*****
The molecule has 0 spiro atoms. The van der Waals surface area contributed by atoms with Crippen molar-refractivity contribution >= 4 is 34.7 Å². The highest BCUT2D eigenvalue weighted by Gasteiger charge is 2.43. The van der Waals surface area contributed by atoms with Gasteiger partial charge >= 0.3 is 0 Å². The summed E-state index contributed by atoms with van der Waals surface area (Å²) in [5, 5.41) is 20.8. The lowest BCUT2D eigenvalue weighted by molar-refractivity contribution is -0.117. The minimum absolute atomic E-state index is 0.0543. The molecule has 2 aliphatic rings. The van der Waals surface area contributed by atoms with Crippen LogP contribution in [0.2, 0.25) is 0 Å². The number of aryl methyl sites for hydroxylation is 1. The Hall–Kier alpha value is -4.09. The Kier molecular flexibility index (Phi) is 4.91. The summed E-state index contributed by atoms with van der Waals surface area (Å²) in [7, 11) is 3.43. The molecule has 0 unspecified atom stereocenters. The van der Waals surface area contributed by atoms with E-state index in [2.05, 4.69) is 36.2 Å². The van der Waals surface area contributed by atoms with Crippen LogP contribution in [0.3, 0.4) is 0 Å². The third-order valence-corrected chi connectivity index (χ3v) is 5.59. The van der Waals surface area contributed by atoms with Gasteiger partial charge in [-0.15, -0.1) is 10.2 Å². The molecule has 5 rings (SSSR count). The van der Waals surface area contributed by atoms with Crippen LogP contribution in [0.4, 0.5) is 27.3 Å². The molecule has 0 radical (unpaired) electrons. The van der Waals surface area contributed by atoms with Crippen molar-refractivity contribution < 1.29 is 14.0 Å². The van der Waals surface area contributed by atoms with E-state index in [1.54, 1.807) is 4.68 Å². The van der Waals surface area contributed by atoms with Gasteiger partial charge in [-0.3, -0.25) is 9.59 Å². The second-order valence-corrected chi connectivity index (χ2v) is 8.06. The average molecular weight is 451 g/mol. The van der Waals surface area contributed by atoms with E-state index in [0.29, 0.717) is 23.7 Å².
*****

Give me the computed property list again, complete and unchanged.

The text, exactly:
The molecule has 0 spiro atoms. The van der Waals surface area contributed by atoms with Crippen molar-refractivity contribution >= 4 is 34.7 Å². The highest BCUT2D eigenvalue weighted by Gasteiger charge is 2.43. The van der Waals surface area contributed by atoms with Gasteiger partial charge >= 0.3 is 0 Å². The summed E-state index contributed by atoms with van der Waals surface area (Å²) in [5, 5.41) is 20.8. The lowest BCUT2D eigenvalue weighted by molar-refractivity contribution is -0.117. The minimum absolute atomic E-state index is 0.0543. The molecule has 2 aliphatic rings. The van der Waals surface area contributed by atoms with Crippen LogP contribution in [0.2, 0.25) is 0 Å². The number of aryl methyl sites for hydroxylation is 1. The Hall–Kier alpha value is -4.09. The Kier molecular flexibility index (Phi) is 4.91. The summed E-state index contributed by atoms with van der Waals surface area (Å²) in [7, 11) is 3.43. The molecule has 0 unspecified atom stereocenters. The van der Waals surface area contributed by atoms with E-state index in [2.05, 4.69) is 36.2 Å². The van der Waals surface area contributed by atoms with Crippen LogP contribution in [0.3, 0.4) is 0 Å². The third-order valence-corrected chi connectivity index (χ3v) is 5.59. The van der Waals surface area contributed by atoms with Gasteiger partial charge in [-0.15, -0.1) is 10.2 Å². The molecule has 5 rings (SSSR count). The van der Waals surface area contributed by atoms with Crippen LogP contribution in [0.4, 0.5) is 27.3 Å². The molecule has 0 radical (unpaired) electrons. The van der Waals surface area contributed by atoms with Crippen molar-refractivity contribution < 1.29 is 14.0 Å². The van der Waals surface area contributed by atoms with E-state index in [1.54, 1.807) is 4.68 Å². The van der Waals surface area contributed by atoms with Gasteiger partial charge in [-0.3, -0.25) is 9.59 Å². The second-order valence-corrected chi connectivity index (χ2v) is 8.06. The average molecular weight is 451 g/mol. The van der Waals surface area contributed by atoms with E-state index in [0.29, 0.717) is 23.7 Å².